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Fall 2001 · Vol. 30 No. 2 · pp. 217–18 

Book Review

How to Understand the Bible

David Ewert. Waterloo, ON and Scottdale, PA: Herald, 2000. 240 pages.

Reviewed by Jacob W. Elias

Believers affirming the authority of Scripture sometimes cite and interpret biblical texts in ways that buttress opposing doctrinal and ethical positions. Some Christians largely abandon the Bible in favor of other avenues of achieving understanding and guidance, such as human reason, experience, or conscience.

The void created by both combative literalism and slippery subjectivism calls for a renewal of the commitment to read and interpret the Bible in ways that are faithful to the human and divine character of this Judeo-Christian anthology of inspired literature.

In How to Understand the Bible author David Ewert provides such guidelines and perspectives for biblical interpretation. An esteemed scholar and Mennonite Brethren church leader, Ewert here offers some of the fruit of his own many years of preaching and teaching the Bible in Canada, the U.S., and many other places around the world.

This book is organized into thirteen chapters. This structure makes it a useful resource for a three-month congregational class devoted to the theme of biblical interpretation. The language is nontechnical and quite understandable. His numerous forays into discussions of particular themes and issues, such as the ministry of women (121-24), illustrate well how the author himself goes about the process of trying to understand and appropriate the Scriptures faithfully.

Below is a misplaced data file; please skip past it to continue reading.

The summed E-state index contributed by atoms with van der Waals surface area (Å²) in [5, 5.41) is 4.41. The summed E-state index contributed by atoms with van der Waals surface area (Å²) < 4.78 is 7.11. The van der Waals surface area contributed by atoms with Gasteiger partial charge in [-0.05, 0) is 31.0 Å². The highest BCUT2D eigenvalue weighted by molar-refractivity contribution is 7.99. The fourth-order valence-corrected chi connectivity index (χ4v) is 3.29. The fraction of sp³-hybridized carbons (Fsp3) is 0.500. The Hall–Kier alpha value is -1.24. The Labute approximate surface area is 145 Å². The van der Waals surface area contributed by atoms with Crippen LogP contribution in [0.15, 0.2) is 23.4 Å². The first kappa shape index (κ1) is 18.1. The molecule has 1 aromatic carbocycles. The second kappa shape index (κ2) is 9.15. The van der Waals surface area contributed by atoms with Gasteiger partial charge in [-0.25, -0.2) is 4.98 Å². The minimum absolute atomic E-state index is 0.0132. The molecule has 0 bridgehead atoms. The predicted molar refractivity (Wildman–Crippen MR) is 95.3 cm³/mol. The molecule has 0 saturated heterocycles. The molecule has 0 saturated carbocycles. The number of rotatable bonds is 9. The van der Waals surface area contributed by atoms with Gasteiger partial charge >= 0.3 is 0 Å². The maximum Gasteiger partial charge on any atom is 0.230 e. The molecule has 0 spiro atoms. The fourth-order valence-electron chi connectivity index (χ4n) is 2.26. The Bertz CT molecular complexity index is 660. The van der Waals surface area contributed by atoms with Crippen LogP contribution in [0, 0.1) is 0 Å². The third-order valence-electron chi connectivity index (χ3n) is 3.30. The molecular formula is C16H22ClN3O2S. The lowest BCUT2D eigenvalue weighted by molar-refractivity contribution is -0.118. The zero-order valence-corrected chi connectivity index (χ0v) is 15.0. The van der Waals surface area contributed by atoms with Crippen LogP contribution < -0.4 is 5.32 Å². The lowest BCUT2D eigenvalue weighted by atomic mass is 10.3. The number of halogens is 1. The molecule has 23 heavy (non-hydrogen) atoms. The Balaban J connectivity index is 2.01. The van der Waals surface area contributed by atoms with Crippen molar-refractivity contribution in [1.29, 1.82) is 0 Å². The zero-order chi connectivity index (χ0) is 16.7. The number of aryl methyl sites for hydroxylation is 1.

In an opening chapter on the meaning and significance of hermeneutics, Ewert elaborates on the historical, cultural, and linguistic reasons to be attentive to how one moves from biblical texts to contemporary faith and life. His second chapter illustrates from the history of interpretation how interpreters’ pre-understandings often shape what they find the Bible to mean.

Chapter 3 deals briefly with the nature of Scripture and the emergence of the canon. Several subsequent chapters focus on the language of Scripture: its original languages and the nature of translations, biblical words and sentences, figures of speech in Scripture, and the use of various kinds of symbols. The reader who engages this part of the book and consults the Scripture texts referenced in these chapters comes away with a clear awareness that the interpretation of scripture needs to be informed by an acquaintance with its language and literary genres.

A chapter on “General Principles of Interpretation” and another on “Cultural Settings” provide helpful guidelines for both individual and {218} corporate study of the Bible. There is a survey of typical Old Testament and New Testament genres. The two final chapters are devoted to a discussion of how the Old Testament is quoted in the New, and to a treatment of both the unity of the two parts of the biblical canon and the notion of progressive revelation.

Even though this book breaks no new ground in biblical scholarship, Ewert has made a significant contribution by providing a readable, inspiring, and informative manual for the general Christian reader.

Jacob W. Elias
Professor of New Testament
Associated Mennonite Biblical Seminary, Elkhart, Indiana

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